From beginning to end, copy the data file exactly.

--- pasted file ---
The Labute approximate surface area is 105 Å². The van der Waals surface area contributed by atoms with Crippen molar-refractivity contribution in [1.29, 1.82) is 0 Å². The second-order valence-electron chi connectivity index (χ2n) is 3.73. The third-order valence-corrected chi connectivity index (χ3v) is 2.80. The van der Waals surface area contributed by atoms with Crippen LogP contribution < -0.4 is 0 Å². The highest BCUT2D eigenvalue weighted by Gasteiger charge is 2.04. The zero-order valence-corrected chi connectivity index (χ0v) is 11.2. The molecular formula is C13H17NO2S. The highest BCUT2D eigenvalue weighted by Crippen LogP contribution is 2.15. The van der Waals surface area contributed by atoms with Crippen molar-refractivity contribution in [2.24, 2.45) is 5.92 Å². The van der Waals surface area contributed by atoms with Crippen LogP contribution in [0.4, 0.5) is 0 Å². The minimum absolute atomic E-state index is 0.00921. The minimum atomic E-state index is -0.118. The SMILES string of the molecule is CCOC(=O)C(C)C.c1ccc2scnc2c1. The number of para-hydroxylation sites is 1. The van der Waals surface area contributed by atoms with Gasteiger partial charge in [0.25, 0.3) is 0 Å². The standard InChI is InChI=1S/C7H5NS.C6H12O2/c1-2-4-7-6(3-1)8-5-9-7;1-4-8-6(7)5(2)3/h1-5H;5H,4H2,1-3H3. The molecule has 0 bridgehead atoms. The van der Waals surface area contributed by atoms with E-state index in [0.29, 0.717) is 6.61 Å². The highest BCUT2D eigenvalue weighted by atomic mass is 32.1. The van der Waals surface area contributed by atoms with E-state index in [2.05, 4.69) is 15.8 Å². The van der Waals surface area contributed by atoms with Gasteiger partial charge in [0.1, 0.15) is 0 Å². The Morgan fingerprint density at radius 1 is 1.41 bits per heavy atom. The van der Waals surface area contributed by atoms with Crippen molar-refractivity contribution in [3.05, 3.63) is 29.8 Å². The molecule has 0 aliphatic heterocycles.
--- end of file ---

The Labute approximate surface area is 105 Å². The van der Waals surface area contributed by atoms with Crippen molar-refractivity contribution in [1.29, 1.82) is 0 Å². The second-order valence-electron chi connectivity index (χ2n) is 3.73. The third-order valence-corrected chi connectivity index (χ3v) is 2.80. The van der Waals surface area contributed by atoms with Crippen LogP contribution < -0.4 is 0 Å². The highest BCUT2D eigenvalue weighted by Gasteiger charge is 2.04. The zero-order valence-corrected chi connectivity index (χ0v) is 11.2. The molecular formula is C13H17NO2S. The highest BCUT2D eigenvalue weighted by Crippen LogP contribution is 2.15. The van der Waals surface area contributed by atoms with Crippen molar-refractivity contribution in [2.24, 2.45) is 5.92 Å². The van der Waals surface area contributed by atoms with Crippen LogP contribution in [0.4, 0.5) is 0 Å². The minimum absolute atomic E-state index is 0.00921. The minimum atomic E-state index is -0.118. The SMILES string of the molecule is CCOC(=O)C(C)C.c1ccc2scnc2c1. The number of para-hydroxylation sites is 1. The van der Waals surface area contributed by atoms with Gasteiger partial charge in [0.25, 0.3) is 0 Å². The standard InChI is InChI=1S/C7H5NS.C6H12O2/c1-2-4-7-6(3-1)8-5-9-7;1-4-8-6(7)5(2)3/h1-5H;5H,4H2,1-3H3. The molecule has 0 bridgehead atoms. The van der Waals surface area contributed by atoms with E-state index in [0.29, 0.717) is 6.61 Å². The highest BCUT2D eigenvalue weighted by atomic mass is 32.1. The van der Waals surface area contributed by atoms with E-state index in [2.05, 4.69) is 15.8 Å². The van der Waals surface area contributed by atoms with Gasteiger partial charge in [0.1, 0.15) is 0 Å². The Morgan fingerprint density at radius 1 is 1.41 bits per heavy atom. The van der Waals surface area contributed by atoms with Crippen molar-refractivity contribution in [3.05, 3.63) is 29.8 Å². The molecule has 0 aliphatic heterocycles.